Previous Topics on Cartan's Corner 2006 - 2009


Updated Nov 16, 2009

Twisted Fiber Bundles, Torsion of continuous deformation, and Topological Torsion

The pdf file contains 3 short movies demonstrating the differences between geometric torsion and Topological torsion.
Just click on the URl's to bring up the movies. A preface to a chapter, "Lattice Cohomology and Non-metrizable Physics"
(to be included in my 6th mongraph) is also presented.


Updated Dec 1, 2009

Copenhagen conference (supposedly to include) new ideas in thermodynamics.

This is the first conference I have attended where the venue was changed on the day
the conference was started. So those, like me, who suffered the expense of attending on the basis of
presenting new concepts about thermodynamics were told to change their presentations to the category of how "entropy should be taught in the classroom",
a pet topic of one of the organizers.
Then, a privileged few were given 1 whole minute to present their ideas. Outrageous. The Joint European Thermodynamics Conference JETC 10 in Copenhagen was the WORST conference I have had the misfortune to attend in the last 50 years.


Updated Nov 14, 2009

Torsion of deformation is embeddable the plane

The first of two movie clips demonstrating the difference between the torsion of deformation and topological torsion.


Updated Nov 14, 2009

Topological Torsion cannot be embedded in the plane.

The second of two movie clips demonstrating the difference between the torsion of deformation and topological torsion.


Updated May 12, 2009

The Universal Effectivness of Topological Thermodynamics.

This essay is a powerpoint slide show presented in pdf format. The essay spells out the important concepts that form the basis of Topological Thermodynamics, with a minimum of mathematical detail. The starting point is the assumption that a thermodynamic system can be encoded in terms of a fundamental 1-form of Action (per unit mole), and that thermodynamic processes can be encoded in terms of an N-1 form, or current.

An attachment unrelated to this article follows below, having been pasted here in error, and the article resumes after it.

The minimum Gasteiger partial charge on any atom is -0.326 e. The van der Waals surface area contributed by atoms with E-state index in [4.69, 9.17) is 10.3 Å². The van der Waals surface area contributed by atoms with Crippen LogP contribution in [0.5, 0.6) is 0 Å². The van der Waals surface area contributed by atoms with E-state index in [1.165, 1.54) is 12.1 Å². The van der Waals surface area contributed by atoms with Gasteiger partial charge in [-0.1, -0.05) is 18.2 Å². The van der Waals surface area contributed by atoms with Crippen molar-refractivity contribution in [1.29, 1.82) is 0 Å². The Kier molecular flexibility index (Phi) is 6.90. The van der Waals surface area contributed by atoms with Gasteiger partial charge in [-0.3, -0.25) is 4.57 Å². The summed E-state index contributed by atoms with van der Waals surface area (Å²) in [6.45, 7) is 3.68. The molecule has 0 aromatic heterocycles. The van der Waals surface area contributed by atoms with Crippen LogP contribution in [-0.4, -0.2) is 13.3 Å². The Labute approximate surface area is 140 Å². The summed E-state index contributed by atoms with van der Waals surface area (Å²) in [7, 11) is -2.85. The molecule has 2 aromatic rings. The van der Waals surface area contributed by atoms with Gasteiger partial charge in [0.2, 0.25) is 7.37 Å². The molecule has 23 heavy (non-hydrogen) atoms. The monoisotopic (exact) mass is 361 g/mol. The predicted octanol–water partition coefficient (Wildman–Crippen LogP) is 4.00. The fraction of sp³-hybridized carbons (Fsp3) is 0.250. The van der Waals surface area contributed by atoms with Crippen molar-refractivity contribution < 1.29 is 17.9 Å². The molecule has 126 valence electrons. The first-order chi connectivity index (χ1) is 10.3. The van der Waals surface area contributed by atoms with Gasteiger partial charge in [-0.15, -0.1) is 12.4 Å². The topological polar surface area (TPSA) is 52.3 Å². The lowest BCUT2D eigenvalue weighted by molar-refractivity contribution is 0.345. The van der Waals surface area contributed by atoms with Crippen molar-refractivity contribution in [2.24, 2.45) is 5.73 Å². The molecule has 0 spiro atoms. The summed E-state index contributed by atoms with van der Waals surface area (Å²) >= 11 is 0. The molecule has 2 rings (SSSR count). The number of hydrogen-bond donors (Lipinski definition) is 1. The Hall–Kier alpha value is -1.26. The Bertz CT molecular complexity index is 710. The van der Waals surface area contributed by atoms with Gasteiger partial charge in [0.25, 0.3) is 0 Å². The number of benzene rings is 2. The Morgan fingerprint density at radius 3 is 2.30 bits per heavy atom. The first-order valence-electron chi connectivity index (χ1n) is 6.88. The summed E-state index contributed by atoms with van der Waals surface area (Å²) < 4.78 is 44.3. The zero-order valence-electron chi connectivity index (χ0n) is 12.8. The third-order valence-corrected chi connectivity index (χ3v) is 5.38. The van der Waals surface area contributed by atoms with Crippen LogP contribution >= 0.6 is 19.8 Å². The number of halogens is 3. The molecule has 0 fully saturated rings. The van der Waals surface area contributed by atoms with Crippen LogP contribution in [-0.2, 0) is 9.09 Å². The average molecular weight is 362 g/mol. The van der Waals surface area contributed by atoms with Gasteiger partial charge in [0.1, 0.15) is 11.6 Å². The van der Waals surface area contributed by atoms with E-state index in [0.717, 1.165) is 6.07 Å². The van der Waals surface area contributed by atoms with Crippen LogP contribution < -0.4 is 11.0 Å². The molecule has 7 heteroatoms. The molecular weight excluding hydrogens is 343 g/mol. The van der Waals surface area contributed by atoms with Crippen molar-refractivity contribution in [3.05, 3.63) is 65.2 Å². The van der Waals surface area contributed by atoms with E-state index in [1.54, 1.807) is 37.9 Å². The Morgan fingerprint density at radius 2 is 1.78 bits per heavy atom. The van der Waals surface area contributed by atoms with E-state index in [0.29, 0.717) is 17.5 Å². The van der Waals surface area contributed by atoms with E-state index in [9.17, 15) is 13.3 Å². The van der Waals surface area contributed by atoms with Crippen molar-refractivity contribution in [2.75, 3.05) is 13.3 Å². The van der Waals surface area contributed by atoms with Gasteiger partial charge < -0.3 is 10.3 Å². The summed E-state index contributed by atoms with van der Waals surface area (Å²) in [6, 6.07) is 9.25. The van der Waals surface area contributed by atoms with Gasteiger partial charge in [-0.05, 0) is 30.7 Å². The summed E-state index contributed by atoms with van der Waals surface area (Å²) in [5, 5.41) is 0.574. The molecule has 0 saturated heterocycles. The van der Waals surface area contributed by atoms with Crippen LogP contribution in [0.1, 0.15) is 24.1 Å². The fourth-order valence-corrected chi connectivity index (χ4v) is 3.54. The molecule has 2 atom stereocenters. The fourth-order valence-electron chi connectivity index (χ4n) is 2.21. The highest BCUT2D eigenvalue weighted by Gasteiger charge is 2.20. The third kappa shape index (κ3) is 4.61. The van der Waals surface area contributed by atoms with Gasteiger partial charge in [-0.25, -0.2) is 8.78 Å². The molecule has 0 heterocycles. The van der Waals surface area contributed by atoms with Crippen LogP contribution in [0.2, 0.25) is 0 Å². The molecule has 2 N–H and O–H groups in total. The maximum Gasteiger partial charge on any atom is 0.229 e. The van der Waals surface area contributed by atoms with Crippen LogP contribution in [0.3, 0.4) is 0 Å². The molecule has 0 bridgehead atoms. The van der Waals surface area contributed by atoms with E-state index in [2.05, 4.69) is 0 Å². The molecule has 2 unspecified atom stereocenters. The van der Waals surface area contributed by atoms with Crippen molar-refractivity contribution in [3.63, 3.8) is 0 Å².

Updated March 1, 2009

Non-Equilibrium Thermodynamics and the Kolmogorov Topology.

Thermodynamics, Hydrodynamics, and Electrodynamics have a common thread based on Topological continuity. Topological thermodynamics can be built upon: i: a 1-form of Action, A(x,y,z,t), that encodes a specific Thermodynamic System, and ii: a set of vector-spinor direction fields, V(x,y,z,t), that define the Dynamic Processes acting on the specific Thermodynamic System. iii: A Kolmogorov-Cartan T0 topology with subsets in terms of exterior differential forms. The methods lead to precise, non-statistical, methods for determining when a process, V(x,y,z,t), applied to a specific thermodynamic system, A(x,y,z,t), is 1.Thermodynamically irreversible or not, 2. Adiabatic or not, 3.Adiabatically irreversible or reversible. The details of the the Kolmogorov-Cartan T0 topology will be displayed, along with several applications in terms of SpinTronics and Topological Insulators.


Updated July 31, 2008

The Non-equilibrium Thermodynamic Environment and Prigogine's Dissipative Structures.